Sure, seeing your website traffic metrics turning green is encouraging; however, your website’s ultimate goal is to transform a visitor into a loyal, satisfied customer, right? – For many brands, this task is difficult to achieve.
In fact, average conversion rates range between 2.35% and 5.31%, depending on the industry. On eCommerce websites, the conversion rate is around 2%, meaning only two out of one hundred users finalize their purchases.
Moreover, around 40% of marketers reported a conversion rate lower than 0.5%. Whether your site fits the industry’s average or you’re ill at ease due to low conversion rates, optimizing your website for conversions should top the list of your digital priorities.
How exactly does web design affect conversion rate optimization, and what are the design practices that convert visitors? Let’s find out!
What Is A Conversion Rate?
Marketing experts define conversion rate as the percentage of users who completed the desired website goal, such as making a purchase, inquiring about products/services, or filling out a contact form.
You can calculate your website’s conversion rate by dividing your visitors during a specific period of time by the number of those who converted in that timeframe.
If your website isn’t an eCommerce or service provider, the conversion rate can represent any metric that defines your brand’s success, such as your social media following, blog subscription, etc.
7 Elements Of Web Design That Affect Your Conversion Rate
Your website, from its appearance and accessibility to content and intuitiveness, is the principal factor in a users’ decision to put their trust, time, and money into your brand.
Yet, optimizing your site for maximum conversion isn’t just about making your website look good — it’s about ensuring that your website is well designed. This means following best web design practices that simplify how users interact with your website, to shorten their conversion path, and improve your site’s UX, among others.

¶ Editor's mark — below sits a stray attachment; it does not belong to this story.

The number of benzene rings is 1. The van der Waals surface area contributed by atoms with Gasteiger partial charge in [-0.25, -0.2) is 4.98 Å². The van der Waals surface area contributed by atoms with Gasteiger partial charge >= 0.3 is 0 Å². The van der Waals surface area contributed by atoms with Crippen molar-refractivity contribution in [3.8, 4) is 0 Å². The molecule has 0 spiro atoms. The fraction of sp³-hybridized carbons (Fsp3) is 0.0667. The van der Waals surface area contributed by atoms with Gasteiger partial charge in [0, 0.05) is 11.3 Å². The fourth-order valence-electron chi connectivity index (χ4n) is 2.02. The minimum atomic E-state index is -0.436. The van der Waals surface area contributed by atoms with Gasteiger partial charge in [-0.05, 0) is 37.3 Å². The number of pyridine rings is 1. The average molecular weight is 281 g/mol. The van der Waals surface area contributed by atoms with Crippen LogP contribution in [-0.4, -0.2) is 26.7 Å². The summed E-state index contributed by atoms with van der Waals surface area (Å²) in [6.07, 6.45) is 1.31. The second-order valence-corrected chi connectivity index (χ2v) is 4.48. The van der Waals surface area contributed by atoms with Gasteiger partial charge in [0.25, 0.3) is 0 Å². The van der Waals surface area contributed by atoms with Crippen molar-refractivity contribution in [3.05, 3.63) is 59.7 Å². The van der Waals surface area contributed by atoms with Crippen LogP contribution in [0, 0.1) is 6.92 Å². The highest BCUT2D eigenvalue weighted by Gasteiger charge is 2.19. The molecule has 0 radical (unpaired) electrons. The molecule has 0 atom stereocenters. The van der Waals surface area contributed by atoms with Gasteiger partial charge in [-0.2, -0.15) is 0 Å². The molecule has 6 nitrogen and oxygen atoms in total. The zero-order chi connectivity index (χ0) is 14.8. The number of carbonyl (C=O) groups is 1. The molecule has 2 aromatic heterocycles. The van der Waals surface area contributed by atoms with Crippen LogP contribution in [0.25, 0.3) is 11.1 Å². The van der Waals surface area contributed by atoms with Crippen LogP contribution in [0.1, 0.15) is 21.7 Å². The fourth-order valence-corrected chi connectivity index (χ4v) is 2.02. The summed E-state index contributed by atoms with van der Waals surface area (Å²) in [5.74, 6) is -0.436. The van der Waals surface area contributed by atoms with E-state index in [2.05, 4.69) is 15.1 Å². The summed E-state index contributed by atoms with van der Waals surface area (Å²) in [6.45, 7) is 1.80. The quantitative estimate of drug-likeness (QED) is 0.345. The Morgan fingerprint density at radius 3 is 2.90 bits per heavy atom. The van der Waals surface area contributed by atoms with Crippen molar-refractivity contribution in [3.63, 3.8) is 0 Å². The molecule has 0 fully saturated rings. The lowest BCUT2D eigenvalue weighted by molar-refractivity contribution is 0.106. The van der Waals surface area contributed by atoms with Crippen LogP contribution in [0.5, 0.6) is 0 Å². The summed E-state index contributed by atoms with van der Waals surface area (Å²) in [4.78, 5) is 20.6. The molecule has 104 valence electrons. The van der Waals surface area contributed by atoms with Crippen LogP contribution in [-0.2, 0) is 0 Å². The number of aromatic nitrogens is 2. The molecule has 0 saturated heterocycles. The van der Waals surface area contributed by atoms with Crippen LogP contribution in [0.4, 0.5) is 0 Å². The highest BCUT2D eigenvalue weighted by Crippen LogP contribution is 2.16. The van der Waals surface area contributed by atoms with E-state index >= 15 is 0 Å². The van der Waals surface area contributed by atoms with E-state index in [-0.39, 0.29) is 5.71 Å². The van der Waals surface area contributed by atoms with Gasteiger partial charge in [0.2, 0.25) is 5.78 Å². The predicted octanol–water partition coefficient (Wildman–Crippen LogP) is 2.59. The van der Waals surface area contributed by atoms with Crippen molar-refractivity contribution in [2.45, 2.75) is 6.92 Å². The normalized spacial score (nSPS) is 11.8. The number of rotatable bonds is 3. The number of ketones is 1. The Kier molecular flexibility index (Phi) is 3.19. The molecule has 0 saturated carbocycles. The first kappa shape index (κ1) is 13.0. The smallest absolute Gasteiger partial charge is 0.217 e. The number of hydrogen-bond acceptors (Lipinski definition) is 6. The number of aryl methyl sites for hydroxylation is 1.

Here are seven elements of a quality website design that converts.
1. Loading Speed
The digital world has advanced rapidly, and it’s only natural that users today expect a seamless online experience. According to data by Techjury from 2021, a single-second delay in page load causes a 7% drop in a website’s conversion rate.
Besides actually bringing your offer closer to your target audience faster, short loading time has a psychological effect on visitors. A fast loading website helps your visitors gain confidence in your brand, ensures a better user experience, and encourages shoppers to come back again and hopefully spread the good word about you along the way.
Even though mobile devices account for around half of online traffic worldwide, the conversion rate on mobile devices is about 50% lower compared to desktops.
Besides being a major ranking factor, designing a website fit for mobile devices means users won’t click the wrong button or have to pinch the screen to zoom or scroll around to navigate the menu. A mobile-friendly website should load perfectly on a mobile device, with clear and large typography and an easy-to-read menu.
3.Intuitive User Flow
We all get quite disheartened and unnerved when we misplace our car keys and start rummaging around the house, only to find them in the most obvious of places, and get even more irritated we’ve overlooked them before.
Your website visitors feel quite the same when they cannot find the information they’re looking for. However, the major difference is that they don’t need one specific set of keys. If they can’t find information quickly and easily on your site, they can simply hop over to a competitor.
Online users have a well-developed understanding of where certain elements, such as a language switcher, search bar, and contact form, should be on a website.